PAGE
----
Franklin D. Roosevelt had contracted poliomyelitis in 1921. He
went to Warm Springs, in 1924 for therapeutic treatments and in 1926
he and his former law partner established the nonprofit Warm Springs
Foundation for research and treatment of polio.
Polio didn't keep FDR from pursuing an active political career.
Actually, people did not know that the man was crippled. He was never
shown in photographs or movies in a wheelchair or braces. This man,
who could not stand alone, was a giant -- a man who led us out of the
Depression and, as Commander in Chief, to victory in World War II.
He stood for photographs, usually leaning on the arm of an
assistant -- or he and everyone present were shown sitting. Cameramen
looked away when he was lifted from an automobile or plane and placed
on his feet as a mark of respect.
In 1938, the Warm Springs Foundation, desperate for funds, started
to appeal to the general public for funds. Money was raised through
the annual President's Birthday Ball with the president and many
This inspiring man believed that people could solve any problem if
they worked together and he appealed to the entire nation to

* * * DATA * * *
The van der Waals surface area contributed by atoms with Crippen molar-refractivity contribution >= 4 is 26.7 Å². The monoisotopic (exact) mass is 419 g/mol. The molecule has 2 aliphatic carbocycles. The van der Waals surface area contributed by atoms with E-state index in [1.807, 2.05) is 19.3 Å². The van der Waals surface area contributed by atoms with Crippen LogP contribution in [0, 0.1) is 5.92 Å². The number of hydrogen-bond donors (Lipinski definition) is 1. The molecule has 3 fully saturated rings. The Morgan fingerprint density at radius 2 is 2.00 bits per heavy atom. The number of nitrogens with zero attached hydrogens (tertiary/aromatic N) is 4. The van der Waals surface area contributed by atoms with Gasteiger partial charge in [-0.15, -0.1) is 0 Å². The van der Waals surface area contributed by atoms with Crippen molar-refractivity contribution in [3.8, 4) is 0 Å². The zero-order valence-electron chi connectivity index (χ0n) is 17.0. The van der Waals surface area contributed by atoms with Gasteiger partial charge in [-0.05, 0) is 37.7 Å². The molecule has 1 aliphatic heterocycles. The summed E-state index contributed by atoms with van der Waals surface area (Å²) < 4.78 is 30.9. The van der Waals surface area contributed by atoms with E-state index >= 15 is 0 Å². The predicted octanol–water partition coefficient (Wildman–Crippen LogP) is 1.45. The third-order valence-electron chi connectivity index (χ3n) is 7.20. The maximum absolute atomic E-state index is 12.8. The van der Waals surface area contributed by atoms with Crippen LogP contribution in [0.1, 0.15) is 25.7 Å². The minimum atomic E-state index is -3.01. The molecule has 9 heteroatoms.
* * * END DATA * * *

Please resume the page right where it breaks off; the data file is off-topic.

participate. It was suggested that everyone send just a dime to the
White House to conquer polio.
At a time when a dime would buy a gallon of gas or a quart of milk
-- if you could find that dime -- tons of dimes came from all over
the country. This was the start of "The March of Dimes" and polio was
conquered with all of us working together. This is the character of
the American people: even when they have little, they reach into
their pockets to help people who have even less.
Victims of hurricanes, earthquakes, floods and fires, at home and
abroad, look to us for help and we never let them down. Money,
supplies and labor come not only from our government, but from
Most recently, on a Sunday morning in December, a giant tsunami
wiped out close to 200,000 people in Sumatra, Thailand, Sri Lanka and